Extending Network Functionality
In brief, the netfilter framework adds the following capabilities to the kernel:
□ Packet filtering for different flow directions (incoming, outgoing, forwarded) depending on state and other criteria.
□ Network address translation (NAT) to convert source and destination addresses in accordance with certain rules. NAT can be used, for example, to implement shared Internet connections where several computers that are not attached directly to the Internet share an Internet access (this is often referred to as masquerading or transparent proxy).
□ Packet mangling and manipulation, the splitting and modification of packets according to specific rules.
Netfilter functionality can be enhanced by modules loaded into the kernel at run time. A defined rule set informs the kernel when to use the code from the individual modules. The interface between the kernel and netfilter is kept very small to separate the two areas from each other as well as possible (and as little as necessary) in order to prevent mutual interference and improve the network code stability.
As frequently mentioned in the preceding sections, netfilter hooks are located at various points in the kernel to support the execution of netfilter code. These are provided not only for IPv4 but also for IPv6 and the DECNET protocol. Only IPv4 is discussed here, but the concepts apply equally to the other two protocols.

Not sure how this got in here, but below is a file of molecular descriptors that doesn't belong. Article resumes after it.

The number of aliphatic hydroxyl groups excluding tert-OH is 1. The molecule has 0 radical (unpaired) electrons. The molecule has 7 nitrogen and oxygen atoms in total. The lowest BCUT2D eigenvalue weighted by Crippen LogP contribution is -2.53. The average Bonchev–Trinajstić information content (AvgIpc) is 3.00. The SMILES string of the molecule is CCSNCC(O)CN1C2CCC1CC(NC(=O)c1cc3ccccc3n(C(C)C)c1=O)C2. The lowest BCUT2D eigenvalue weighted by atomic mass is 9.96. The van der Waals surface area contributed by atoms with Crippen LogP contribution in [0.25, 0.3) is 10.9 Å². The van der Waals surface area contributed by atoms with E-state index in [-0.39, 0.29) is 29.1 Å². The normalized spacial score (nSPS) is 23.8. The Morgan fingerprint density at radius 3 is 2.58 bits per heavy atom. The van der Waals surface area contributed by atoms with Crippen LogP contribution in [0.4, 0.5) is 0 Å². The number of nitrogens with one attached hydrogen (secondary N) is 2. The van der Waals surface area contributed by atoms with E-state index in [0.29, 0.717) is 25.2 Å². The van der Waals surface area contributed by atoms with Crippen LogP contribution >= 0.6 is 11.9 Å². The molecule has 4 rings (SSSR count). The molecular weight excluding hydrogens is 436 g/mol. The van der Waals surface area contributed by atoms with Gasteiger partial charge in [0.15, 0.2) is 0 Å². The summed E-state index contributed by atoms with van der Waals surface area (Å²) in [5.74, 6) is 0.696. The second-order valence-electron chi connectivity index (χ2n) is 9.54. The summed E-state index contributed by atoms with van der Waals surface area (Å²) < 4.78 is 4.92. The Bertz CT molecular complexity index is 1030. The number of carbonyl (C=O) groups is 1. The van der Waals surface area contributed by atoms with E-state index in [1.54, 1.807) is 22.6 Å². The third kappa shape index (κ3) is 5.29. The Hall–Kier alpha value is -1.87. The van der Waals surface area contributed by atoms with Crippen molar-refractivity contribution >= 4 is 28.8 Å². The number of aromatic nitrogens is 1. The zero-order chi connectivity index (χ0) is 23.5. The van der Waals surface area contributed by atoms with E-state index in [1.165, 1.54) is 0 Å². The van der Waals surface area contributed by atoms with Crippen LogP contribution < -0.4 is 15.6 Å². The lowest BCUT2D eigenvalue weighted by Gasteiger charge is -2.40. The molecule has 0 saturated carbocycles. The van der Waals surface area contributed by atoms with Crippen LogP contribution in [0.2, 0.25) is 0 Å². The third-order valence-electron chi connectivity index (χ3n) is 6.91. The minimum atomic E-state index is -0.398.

Netfilter implementation is divided into two areas:
□ Hooks in the kernel code are used to call netfilter code and are at the heart of the network implementation.
□ Netfilter modules whose code is called from within the hooks but that are otherwise independent of the remaining network code. A set of standard modules provides frequently needed functions, but user-specific functions can be defined in extension modules.
Iptables used by administrators to configure firewall, packet filter, and similar functions are simply modules that build on the netfilter framework and provide a comprehensive, well-defined set of library functions to facilitate packet handling. I won't bother describing how the rules are activated and managed from within userspace; see the abundance of literature on network administration.
Continue reading here: Calling Hook Functions
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